The Rottnest head-in-the-bag police investigation is centred on a violent, notorious racing identity who is due to face court on serious drug charges on Friday but has not been seen for weeks.

_The West Australian _understands that police are now focusing on the last movements of Stephen Raymond Cookson, a long-time underworld figure.

Sources said last night Cookson, who is about 54 years old, lived in the Quattro apartment complex in Hay Street, East Perth. He was missing several upper front teeth and had a beard.

Cookson has convictions for armed robbery and payroll theft and was described as a regular gambler, with one source saying he would gamble thousands of dollars in a sitting.

When shown a 2005 photo of Cookson yesterday, residents at the complex told _The West Australian _they had seen the man in and around the apartment building.

One person who worked at a business Cookson regularly visited said he had not been seen for about three weeks.

Another said he regularly saw the man leave the apartments and get into a waiting taxi.

Cookson is due to appear in the District Court on Friday on one count of possessing methylamphetamine with intent to sell or supply.

Major crime squad detectives revealed last week that the head found by an 11-year-old girl beachcombing in Porpoise Bay on January 6 was missing seven front upper teeth and had a full beard and moustache.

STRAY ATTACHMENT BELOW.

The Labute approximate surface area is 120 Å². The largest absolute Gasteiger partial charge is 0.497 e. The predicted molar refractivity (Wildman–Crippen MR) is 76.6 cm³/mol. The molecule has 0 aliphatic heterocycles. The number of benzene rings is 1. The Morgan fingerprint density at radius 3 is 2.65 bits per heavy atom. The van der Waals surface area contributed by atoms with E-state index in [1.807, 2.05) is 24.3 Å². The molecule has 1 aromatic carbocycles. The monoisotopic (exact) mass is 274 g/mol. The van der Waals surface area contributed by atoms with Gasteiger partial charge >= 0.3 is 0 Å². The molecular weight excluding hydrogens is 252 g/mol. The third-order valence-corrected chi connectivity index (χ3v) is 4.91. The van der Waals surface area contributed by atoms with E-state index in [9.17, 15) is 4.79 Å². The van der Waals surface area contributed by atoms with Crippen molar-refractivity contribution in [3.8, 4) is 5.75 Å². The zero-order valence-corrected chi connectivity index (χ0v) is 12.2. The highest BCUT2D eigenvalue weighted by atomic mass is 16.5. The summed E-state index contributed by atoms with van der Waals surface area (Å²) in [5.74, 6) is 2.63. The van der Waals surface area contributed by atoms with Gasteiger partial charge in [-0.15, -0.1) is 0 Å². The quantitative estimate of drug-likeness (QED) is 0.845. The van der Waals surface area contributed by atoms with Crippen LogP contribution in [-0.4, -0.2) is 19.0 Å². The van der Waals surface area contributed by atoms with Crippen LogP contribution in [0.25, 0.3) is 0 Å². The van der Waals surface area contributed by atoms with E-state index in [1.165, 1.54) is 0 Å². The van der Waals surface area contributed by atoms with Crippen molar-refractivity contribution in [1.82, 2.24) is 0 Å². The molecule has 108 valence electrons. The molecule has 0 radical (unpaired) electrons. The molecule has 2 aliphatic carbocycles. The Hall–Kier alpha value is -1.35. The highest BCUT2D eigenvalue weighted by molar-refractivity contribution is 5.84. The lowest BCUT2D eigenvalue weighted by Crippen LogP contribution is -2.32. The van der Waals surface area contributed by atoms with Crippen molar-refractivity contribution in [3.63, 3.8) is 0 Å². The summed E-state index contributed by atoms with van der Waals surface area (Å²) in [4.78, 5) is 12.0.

They said he was aged between 30 and 60 years. Yesterday, detectives would neither confirm nor deny whether the person was Cookson.

Forensic scientists confirmed the identity of the victim last Thursday. Cookson's arrest on the drug charges would mean his DNA profile is held on a police database.

Cookson, a self-described equine consultant, was well-known in the racing industry, particularly in Perth's south. In August 2005, he was convicted of improper conduct and fined $5000 by stewards after he assaulted former racehorse owner Peter Graham, breaking his nose.

The assault happened the day before Mr Graham was to give evidence in a doping case.

Five months later, Cookson was investigated by police over the bashing of bloodstock agent Malcolm Ayoub at Mr Ayoub's Port Kennedy home. That prompted an article in _The West Australian _ which described him as "the baddest man in WA horse racing".

Cookson took issue with the moniker, saying: "It's easy to drag up my past, but it does me no good. I'm struggling to make a go of it and I'm just about having to eat the paint off the walls."

He offered to take a lie detector test to refute claims he had bashed Mr Ayoub with a wrought iron chair. He blamed Mr Ayoub's injuries on his "brittle bones".

He said Mr Ayoub's wife intervened during the bashing, spraying him with pepper spray and threatening him with a carving knife. The dispute was said to be over money.

Cookson also has convictions for heroin possession, stealing from his boss and spent time in a German prison for drug offences.

The West Australian

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